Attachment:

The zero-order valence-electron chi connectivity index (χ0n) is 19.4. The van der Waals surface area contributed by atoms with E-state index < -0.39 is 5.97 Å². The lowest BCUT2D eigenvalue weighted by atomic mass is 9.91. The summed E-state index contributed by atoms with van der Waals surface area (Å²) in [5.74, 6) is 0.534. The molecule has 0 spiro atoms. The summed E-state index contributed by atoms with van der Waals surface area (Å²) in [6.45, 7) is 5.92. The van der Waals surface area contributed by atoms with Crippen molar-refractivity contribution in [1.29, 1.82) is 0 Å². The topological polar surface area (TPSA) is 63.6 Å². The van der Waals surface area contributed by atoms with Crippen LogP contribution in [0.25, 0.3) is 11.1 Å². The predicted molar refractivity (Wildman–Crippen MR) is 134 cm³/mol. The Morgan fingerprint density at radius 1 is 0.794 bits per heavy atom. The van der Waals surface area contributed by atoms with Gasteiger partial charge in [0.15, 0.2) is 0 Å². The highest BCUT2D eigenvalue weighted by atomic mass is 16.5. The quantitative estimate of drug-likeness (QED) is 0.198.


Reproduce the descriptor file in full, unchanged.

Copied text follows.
The zero-order valence-electron chi connectivity index (χ0n) is 19.4. The van der Waals surface area contributed by atoms with E-state index < -0.39 is 5.97 Å². The lowest BCUT2D eigenvalue weighted by atomic mass is 9.91. The summed E-state index contributed by atoms with van der Waals surface area (Å²) in [5.74, 6) is 0.534. The molecule has 0 spiro atoms. The summed E-state index contributed by atoms with van der Waals surface area (Å²) in [6.45, 7) is 5.92. The van der Waals surface area contributed by atoms with Crippen molar-refractivity contribution in [1.29, 1.82) is 0 Å². The topological polar surface area (TPSA) is 63.6 Å². The van der Waals surface area contributed by atoms with Crippen LogP contribution in [0.25, 0.3) is 11.1 Å². The predicted molar refractivity (Wildman–Crippen MR) is 134 cm³/mol. The Morgan fingerprint density at radius 1 is 0.794 bits per heavy atom. The van der Waals surface area contributed by atoms with Gasteiger partial charge in [0.15, 0.2) is 0 Å². The highest BCUT2D eigenvalue weighted by atomic mass is 16.5. The quantitative estimate of drug-likeness (QED) is 0.198.